EGU23-771, updated on 22 Feb 2023
EGU General Assembly 2023
© Author(s) 2023. This work is distributed under
the Creative Commons Attribution 4.0 License.

 Disentangling serpentinization events at the massif scale through microstructural and B isotope characterization.

Francesco Ressico1, Alberto Vitale Brovarone1,2,3, Samuele Agostini3, Nadia Malaspina4, Enrico Cannaò5, and Orlando Sébastien Olivieri1
Francesco Ressico et al.
  • 1Department of Biological, Geological, and Environmental Sciences, Università degli Studi di Bologna, Bologna, Italy
  • 2Sorbonne Université, Muséum National d’Histoire Naturelle, UMR CNRS 7590, IRD, Institut de Minéralogie, de Physique des Matériaux et de Cosmochimie, IMPMC, 4 Place Jussieu, 75005 Paris, France
  • 3Istituto di Geoscienze e Georisorse, Consiglio Nazionale delle Ricerche, Pisa, Italy.
  • 4Dipartimento di Scienze dell’Ambiente e della Terra, Universita‘ degli Studi di Milano Bicocca, Piazza della Scienza 4, 20126 Milano, Italy
  • 5Dipartimento di Scienze della Terra “A. Desio,” Università degli Studi di Milano, Via S. Botticelli 23, 20133 Milano, Italy

The process of peridotite hydration, or serpentinization, is known to generate reducing conditions through the production of H2-CH4-rich fluids. The release of these abiotic energy sources has attracted a broad scientific attention spanning natural energy research, carbon cycling, and deep subsurface microbiology and astrobiology. Serpentinization is documented at various geological settings including sub-seafloor hydrothermal systems and at much higher pressures and temperatures in subduction zones. Determining the conditions at which serpentinization and H2 release occur is crucial to comprehensively understand the geochemical cycle of life-essential, redox-sensitive elements such as C in subduction zones and the potential supply of energy to the deep subsurface biosphere. However, especially at convergent margins, ultramafic rocks may record multiple serpentinization events ranging from seafloor to subduction metamorphic conditions, which challenges the study of this key geological process. Petrographic and geochemical tracers, such as δ11B, have been used to disentangle multiple serpentinization events taking place at different geodynamic settings and/or from different fluid sources. However, petrographic features may be of ambiguous interpretation, and boron isotope data may show significant overlap among different serpentinization conditions.

To tackle these open questions, we adopted a high-resolution approach at the massif scale within the blueschist-facies Monte Maggiore ultramafic body, Alpine Corsica, France. This massif recorded the critical conditions of the lizardite/antigorite transition, which makes it an ideal case to study preserved and structurally controlled serpentinization events. We collected more than 150 samples of partially to fully serpentinized peridotites over an area of about 1Km2. The samples were selected and processed for petrographic analysis, Raman Spectroscopy, major and trace elements and δ11B with the aim of reconstructing a massif-scale distribution of multiple serpentinization events. Four main serpentine generations were identified: lizardite/chrysotile, lizardite/antigorite, sole antigorite, and late chrysotile. These generations show characteristic and systematic features, and their association defines a limited number of sample types at the massif scale. Bulk δ11B  analyses show a wide range of values, from -2.51 to 23.33 ‰, which overlap with both slab and ocean derived fluids. When compared with petrographic data, it appears that samples belonging to the same sample type, therefore sharing common mineralogical and microstructural features characteristic of a specific serpentinization process, show substantially different boron isotopic values.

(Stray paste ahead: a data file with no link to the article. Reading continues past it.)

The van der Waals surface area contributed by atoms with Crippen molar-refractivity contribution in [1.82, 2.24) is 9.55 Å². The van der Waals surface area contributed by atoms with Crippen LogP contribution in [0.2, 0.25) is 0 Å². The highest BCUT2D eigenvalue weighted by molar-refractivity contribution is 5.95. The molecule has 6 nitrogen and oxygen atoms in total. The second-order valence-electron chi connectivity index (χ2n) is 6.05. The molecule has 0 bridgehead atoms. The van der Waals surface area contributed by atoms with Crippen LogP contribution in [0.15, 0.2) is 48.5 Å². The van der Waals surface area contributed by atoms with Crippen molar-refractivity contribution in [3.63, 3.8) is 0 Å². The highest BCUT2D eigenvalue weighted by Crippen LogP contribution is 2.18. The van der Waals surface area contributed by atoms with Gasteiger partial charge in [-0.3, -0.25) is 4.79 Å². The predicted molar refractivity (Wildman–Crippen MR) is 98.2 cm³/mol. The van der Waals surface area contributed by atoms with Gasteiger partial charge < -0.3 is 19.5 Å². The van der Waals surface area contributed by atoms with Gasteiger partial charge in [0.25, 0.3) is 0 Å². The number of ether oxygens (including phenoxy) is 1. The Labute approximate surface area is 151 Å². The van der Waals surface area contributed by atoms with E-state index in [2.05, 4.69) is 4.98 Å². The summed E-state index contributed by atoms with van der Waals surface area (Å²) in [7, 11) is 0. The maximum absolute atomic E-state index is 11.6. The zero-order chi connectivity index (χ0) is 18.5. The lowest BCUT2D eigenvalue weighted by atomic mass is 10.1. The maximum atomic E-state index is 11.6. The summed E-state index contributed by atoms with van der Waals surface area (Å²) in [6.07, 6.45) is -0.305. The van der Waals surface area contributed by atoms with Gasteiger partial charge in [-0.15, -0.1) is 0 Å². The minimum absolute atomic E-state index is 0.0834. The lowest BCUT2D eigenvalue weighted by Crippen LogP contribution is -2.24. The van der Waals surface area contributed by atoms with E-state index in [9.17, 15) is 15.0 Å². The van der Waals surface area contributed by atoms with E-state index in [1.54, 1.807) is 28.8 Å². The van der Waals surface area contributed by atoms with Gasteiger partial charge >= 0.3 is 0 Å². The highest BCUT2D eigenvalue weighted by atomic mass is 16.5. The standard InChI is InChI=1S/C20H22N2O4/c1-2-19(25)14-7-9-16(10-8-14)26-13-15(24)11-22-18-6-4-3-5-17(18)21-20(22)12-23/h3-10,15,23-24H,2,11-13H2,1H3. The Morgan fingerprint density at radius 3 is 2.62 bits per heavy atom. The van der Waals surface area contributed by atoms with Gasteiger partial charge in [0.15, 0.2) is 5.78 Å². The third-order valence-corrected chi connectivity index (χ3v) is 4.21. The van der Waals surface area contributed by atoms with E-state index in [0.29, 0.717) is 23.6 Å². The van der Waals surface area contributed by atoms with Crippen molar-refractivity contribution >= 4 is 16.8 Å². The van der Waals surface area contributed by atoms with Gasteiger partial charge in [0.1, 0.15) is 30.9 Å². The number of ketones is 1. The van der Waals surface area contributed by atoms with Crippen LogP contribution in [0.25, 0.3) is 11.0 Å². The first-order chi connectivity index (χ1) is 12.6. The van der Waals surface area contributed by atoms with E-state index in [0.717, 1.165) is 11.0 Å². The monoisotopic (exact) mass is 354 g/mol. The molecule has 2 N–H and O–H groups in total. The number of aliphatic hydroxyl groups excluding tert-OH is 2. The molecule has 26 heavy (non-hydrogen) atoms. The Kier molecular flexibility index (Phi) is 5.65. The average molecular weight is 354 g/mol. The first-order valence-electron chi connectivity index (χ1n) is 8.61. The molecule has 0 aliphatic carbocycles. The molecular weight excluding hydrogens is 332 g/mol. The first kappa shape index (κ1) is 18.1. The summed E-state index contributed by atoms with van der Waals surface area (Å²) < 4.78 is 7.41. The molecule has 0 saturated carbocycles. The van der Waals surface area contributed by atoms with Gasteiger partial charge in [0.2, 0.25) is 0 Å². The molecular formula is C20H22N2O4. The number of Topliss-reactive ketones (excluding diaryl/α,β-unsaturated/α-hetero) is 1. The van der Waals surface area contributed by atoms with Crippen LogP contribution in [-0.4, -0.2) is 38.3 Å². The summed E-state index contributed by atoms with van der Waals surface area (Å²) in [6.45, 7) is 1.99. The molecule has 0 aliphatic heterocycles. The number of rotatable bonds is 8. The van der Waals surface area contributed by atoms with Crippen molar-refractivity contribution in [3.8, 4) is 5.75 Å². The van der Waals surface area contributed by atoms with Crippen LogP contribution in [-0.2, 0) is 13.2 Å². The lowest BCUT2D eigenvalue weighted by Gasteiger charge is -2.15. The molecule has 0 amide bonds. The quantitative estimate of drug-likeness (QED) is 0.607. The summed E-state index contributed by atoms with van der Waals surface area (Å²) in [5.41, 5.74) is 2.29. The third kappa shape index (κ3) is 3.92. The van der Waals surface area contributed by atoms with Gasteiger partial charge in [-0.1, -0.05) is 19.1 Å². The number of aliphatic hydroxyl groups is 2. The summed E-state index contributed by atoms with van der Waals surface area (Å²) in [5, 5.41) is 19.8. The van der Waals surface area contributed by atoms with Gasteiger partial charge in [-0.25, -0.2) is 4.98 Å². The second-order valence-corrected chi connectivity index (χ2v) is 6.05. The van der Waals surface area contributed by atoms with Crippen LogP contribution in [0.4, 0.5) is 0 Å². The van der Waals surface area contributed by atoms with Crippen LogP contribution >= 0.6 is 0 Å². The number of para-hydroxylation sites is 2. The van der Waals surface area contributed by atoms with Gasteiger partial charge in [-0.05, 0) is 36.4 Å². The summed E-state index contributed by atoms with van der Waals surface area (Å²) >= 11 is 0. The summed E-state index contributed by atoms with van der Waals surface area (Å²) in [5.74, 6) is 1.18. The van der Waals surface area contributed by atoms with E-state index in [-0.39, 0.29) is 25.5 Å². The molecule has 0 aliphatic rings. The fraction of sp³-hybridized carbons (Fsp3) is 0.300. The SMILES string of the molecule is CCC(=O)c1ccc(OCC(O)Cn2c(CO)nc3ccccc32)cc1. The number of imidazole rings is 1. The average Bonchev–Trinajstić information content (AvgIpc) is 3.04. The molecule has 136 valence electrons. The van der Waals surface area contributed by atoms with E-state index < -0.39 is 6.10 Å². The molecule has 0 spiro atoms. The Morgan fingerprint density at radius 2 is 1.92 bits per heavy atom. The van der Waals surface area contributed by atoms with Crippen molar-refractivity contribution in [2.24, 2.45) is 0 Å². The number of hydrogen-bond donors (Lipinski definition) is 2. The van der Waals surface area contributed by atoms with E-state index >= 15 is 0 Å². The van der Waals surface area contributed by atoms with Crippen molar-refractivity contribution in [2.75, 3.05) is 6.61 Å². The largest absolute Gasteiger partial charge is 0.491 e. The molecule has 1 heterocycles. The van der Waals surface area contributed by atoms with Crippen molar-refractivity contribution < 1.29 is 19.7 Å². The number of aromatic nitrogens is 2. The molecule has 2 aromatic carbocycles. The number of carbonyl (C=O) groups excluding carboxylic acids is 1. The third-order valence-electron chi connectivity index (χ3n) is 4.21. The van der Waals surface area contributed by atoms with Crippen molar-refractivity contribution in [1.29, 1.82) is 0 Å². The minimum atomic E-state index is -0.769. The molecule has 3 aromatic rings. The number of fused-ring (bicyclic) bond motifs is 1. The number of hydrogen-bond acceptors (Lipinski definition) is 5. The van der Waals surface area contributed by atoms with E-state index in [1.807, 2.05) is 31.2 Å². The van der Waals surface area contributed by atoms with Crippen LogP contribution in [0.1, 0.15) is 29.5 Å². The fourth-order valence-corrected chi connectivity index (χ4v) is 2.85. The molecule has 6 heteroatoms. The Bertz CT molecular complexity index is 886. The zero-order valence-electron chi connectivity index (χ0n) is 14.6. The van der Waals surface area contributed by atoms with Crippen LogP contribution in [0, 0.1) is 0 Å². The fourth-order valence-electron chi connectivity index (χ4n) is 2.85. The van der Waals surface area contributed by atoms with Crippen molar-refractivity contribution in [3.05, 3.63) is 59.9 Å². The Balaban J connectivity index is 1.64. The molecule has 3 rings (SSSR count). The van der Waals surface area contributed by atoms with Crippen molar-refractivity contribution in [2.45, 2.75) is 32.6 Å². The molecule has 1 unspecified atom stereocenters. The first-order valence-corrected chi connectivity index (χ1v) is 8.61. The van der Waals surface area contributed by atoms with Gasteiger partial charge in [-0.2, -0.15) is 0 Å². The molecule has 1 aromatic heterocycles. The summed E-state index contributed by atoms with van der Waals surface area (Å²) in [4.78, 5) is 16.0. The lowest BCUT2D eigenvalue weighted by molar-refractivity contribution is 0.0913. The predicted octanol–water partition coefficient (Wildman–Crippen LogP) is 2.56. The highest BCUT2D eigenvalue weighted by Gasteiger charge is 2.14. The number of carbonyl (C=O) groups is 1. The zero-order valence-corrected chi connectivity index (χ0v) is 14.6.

Our results indicate that large petrographic and δ11B variability may exist within a single serpentinized ultramafic massif, and also among samples plausibly belonging to the same serpentinization event. This high-resolution study of serpentinization events at the massif scale calls for caution while interpreting large-scale serpentinization processes through the study of individual samples or small sample sets inferred to represent large geodynamic contexts.

How to cite: Ressico, F., Vitale Brovarone, A., Agostini, S., Malaspina, N., Cannaò, E., and Olivieri, O. S.:  Disentangling serpentinization events at the massif scale through microstructural and B isotope characterization., EGU General Assembly 2023, Vienna, Austria, 24–28 Apr 2023, EGU23-771,, 2023.